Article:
What a fuss | Imtiaz Alam


If everybody starts breaching the norms, can any organisation or institution or a system survive? If various arms of the executive start colliding, regardless of their mandate and constitutional obligation, can a state function?

Regardless of who is at the helm, can any type of system work if subordinates start disobeying the competent authority? Do we really want to evolve a system on a permanent basis or continue to erode it for personal or institutional gratification? Are we ready to learn from our mistakes? And, ultimately, what do we want to do with this country? These and other numerous questions continue to haunt our yet-to-be-matured nation.

Indeed, nation-building is not without hiccups and distractions. But in Pakistan’s case, it remains struck with various enigmas and paradoxes. It’s a zigzag and viciously repetitive cycle rather than a spiral movement that defines our national evolution. From the ideological direction to a systemic evolution, we observe a malfunctioning, malnourished, misdirected and distorted growth that betrays a logical continuum.

Seventy years of existence – however tumultuous they may have been – should have been enough for us to learn from our mistakes and set a direction for holistic development. We are perhaps a unique nation in modern history that has not experimented with any other model and yet has not evolved a well-defined nationhood and statehood. We live in the fascinating memory of the golden era of medieval times and ignore the stark reality of our existence without caring for the future. Perhaps, we are anti-system and yet not anarchists.

Paradoxically, we were once a ‘nation’ without a territory. When we acquired a homeland, we refused to acknowledge it for some kind of ideological aversion to our terrestrial being. We tried to quell indigenous diversity and historical rootedness for the sake of a brotherhood that was alien to our historic being. We started to build statehood without defining its nature. We have not yet settled down as a nation and are undecided about what kind of a system that we want.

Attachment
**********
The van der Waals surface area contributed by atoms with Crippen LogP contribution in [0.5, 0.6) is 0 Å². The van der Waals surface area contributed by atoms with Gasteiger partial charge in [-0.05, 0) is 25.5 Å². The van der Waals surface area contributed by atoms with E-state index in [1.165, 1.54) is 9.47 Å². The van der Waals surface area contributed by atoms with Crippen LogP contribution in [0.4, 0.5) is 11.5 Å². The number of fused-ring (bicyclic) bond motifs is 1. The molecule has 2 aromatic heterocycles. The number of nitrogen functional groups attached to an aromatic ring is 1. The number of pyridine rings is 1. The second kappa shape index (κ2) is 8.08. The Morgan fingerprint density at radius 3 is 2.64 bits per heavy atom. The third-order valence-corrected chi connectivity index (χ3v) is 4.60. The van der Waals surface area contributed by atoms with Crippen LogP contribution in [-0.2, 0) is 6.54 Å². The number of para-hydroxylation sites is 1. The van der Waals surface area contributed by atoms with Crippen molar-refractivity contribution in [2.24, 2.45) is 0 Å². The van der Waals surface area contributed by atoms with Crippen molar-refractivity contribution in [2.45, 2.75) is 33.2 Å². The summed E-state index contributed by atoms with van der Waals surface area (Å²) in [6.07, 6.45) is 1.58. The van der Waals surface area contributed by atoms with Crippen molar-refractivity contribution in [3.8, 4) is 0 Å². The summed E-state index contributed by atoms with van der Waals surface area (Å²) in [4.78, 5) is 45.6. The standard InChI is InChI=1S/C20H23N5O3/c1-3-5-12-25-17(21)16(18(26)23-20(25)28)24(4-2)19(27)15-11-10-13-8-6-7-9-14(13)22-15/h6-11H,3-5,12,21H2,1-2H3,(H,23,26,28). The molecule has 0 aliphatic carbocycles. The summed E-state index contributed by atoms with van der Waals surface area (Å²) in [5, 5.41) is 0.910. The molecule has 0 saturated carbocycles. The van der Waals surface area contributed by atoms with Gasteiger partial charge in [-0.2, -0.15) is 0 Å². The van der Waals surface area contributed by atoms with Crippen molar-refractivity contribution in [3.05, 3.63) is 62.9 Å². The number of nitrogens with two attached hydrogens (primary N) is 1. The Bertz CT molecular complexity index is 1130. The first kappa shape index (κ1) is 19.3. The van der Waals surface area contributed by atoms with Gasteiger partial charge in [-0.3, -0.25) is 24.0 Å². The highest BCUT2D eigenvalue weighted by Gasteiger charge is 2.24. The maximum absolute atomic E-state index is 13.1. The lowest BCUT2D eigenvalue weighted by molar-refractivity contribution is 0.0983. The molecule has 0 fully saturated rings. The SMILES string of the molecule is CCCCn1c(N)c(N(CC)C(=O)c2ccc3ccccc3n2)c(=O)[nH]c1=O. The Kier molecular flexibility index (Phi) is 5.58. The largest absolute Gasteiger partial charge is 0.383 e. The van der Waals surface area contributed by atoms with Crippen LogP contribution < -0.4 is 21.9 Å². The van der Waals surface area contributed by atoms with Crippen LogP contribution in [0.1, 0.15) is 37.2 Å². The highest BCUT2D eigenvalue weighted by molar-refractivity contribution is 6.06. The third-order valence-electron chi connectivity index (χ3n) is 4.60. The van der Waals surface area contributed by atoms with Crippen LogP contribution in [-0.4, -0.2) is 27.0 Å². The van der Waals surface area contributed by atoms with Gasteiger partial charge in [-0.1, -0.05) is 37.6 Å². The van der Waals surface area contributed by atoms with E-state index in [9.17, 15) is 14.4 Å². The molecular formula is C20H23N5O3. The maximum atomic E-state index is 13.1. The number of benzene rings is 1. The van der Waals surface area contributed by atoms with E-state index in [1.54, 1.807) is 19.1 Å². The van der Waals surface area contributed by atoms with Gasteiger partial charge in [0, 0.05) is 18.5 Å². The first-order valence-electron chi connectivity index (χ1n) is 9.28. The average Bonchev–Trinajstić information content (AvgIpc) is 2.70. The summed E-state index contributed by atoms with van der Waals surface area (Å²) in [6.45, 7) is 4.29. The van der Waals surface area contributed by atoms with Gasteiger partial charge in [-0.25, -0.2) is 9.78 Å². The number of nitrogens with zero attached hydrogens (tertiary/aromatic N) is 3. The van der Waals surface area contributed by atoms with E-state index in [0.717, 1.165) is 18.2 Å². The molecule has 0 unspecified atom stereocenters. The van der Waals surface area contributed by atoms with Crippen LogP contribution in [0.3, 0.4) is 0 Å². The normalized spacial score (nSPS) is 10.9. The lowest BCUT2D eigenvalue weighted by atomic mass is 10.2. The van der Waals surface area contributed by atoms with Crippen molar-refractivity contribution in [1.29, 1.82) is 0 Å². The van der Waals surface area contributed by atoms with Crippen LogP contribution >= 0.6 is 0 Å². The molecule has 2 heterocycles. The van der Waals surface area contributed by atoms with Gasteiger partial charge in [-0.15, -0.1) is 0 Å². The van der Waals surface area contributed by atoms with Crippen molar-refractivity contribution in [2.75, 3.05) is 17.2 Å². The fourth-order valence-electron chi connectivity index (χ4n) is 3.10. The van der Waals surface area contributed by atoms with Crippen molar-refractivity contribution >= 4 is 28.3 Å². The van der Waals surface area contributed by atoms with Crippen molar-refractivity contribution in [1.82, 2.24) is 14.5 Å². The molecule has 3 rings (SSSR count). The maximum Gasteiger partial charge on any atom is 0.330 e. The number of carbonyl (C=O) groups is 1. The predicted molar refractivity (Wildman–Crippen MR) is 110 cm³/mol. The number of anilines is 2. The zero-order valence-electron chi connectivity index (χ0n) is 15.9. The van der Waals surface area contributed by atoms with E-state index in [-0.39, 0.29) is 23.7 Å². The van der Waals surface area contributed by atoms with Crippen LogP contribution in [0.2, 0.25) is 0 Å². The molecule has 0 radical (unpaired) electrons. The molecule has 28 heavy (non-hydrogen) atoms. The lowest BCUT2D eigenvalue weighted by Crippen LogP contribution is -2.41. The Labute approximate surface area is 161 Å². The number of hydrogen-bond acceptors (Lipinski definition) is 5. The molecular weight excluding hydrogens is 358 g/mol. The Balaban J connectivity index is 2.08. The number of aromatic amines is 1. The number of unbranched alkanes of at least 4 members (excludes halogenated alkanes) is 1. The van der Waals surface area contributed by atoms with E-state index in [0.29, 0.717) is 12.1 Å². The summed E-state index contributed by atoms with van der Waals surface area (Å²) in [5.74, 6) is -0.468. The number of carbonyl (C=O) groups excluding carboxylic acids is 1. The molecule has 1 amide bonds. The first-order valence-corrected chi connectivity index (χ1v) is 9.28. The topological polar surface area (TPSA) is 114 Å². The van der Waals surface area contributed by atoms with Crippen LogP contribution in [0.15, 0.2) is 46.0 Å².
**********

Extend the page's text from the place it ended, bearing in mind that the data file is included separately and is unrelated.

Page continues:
Many of us are at a loss to understand what exactly we want.

We create a system to demolish it and continue to make and unmake it as if it is a sort of knitting and un-knitting hobby of a person who has nothing to do. We continue to commit the same kind of mistakes and are obsessed with resolving our contradictions in a similar fashion with the misplaced hopes of getting different results. We are the patients of our self-created diseases and are willingly averse to any kind of rational cure.

Our infinite passion for bringing down our system of governance every other decade leaves many in a state of wonder. No other nation of the world has so frequently experimented with this. We had the vice-regal system with a governor general – a system that was borrowed from the Government of India Act 1935.

We did not agree for too long over anything: whether we should develop a geographical nationhood or a extraterritorial Muslimhood; the issue of whether sovereignty belonged to the Almighty, the people to an Islamic state/caliphate or a republic, parliamentary or presidential form of government; whether federal or unitary governance should prevail; whether we should have joint or separate electorate, adult franchise or an electoral college; whether Islamic or secular jurisprudence should prevail; whether there should be one or more national language; and what the status of civil and human rights would be.